Common discipline mistakes and how to fix them.
by April Peveteaux
August 14, 2009
What are the three most common mistakes parents make when giving their kids a time out?
Expert: Rocky Spino, licensed counselor and specialist in mental health services to children and adolescents.
“Lots of children would like for us to believe that the system hasn’t been invented that can handle them. If we buy into this bluff, then we soon find ourselves in a cycle of bailing out of everything we try. Before you start that kitchen timer, first start out with the right attitude; one of confident, can-do authority.”
2. Talking Too Much
“This might involve constantly threatening time outs rather than giving them: Issuing endless warnings or lecturing from beginning to end. Remember, the time out experience speaks for itself. It calls for action, not chatter.”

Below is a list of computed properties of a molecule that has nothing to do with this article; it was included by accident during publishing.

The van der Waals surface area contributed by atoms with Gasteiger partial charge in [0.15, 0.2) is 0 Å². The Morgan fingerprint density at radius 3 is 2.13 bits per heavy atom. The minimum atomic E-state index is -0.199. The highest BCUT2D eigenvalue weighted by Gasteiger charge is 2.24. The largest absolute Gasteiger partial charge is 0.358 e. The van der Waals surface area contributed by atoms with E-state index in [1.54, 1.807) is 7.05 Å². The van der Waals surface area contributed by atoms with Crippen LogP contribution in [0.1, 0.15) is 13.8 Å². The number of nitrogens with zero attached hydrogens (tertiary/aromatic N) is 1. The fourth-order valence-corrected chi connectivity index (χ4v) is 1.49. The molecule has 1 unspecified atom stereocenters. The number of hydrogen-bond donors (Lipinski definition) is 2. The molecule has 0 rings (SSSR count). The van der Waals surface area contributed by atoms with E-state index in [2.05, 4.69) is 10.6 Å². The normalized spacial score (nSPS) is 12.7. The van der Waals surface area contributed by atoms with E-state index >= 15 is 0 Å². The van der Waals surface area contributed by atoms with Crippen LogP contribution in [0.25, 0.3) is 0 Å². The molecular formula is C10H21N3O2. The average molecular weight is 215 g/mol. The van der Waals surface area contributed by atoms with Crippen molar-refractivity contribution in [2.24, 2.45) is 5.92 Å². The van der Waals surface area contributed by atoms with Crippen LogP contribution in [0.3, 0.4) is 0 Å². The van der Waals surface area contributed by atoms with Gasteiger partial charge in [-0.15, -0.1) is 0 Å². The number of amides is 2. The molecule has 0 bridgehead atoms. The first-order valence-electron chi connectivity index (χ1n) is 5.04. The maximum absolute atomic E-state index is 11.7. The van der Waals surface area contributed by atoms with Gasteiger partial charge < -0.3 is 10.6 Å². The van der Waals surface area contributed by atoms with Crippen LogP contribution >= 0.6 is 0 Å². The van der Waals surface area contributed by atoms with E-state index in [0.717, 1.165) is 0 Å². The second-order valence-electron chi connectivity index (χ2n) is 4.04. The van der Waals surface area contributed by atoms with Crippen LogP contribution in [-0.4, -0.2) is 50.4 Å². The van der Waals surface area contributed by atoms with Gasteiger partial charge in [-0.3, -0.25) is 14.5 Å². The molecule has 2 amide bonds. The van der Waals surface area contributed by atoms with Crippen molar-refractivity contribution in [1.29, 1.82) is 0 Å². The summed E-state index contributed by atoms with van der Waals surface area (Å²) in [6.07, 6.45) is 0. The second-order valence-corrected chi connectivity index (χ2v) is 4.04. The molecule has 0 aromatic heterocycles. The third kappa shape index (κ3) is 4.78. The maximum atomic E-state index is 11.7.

3. Bad Timing
“Requiring excessive time, choosing the wrong time and repeatedly resetting the time are all temporal no-nos that can take their toll. A half-hour time out really is no better than a ten-minute one in terms of teaching a lesson. Consequences don’t have to hurt, they just have to happen. Also, timing-out that child who is constantly late getting out the door in the morning or going to bed at night only introduces more delay and stress into the situation. Having a plan that works out things [such as] when to give and when not to give time outs can help prevent unpleasant surprises. Lastly, there is no need to start over for every antic in the time-out chair. When children get parents to continually return to the scene, attention-seeking can quickly begin to replace the reparative value of boredom and being ignored.”
As told to April Peveteaux.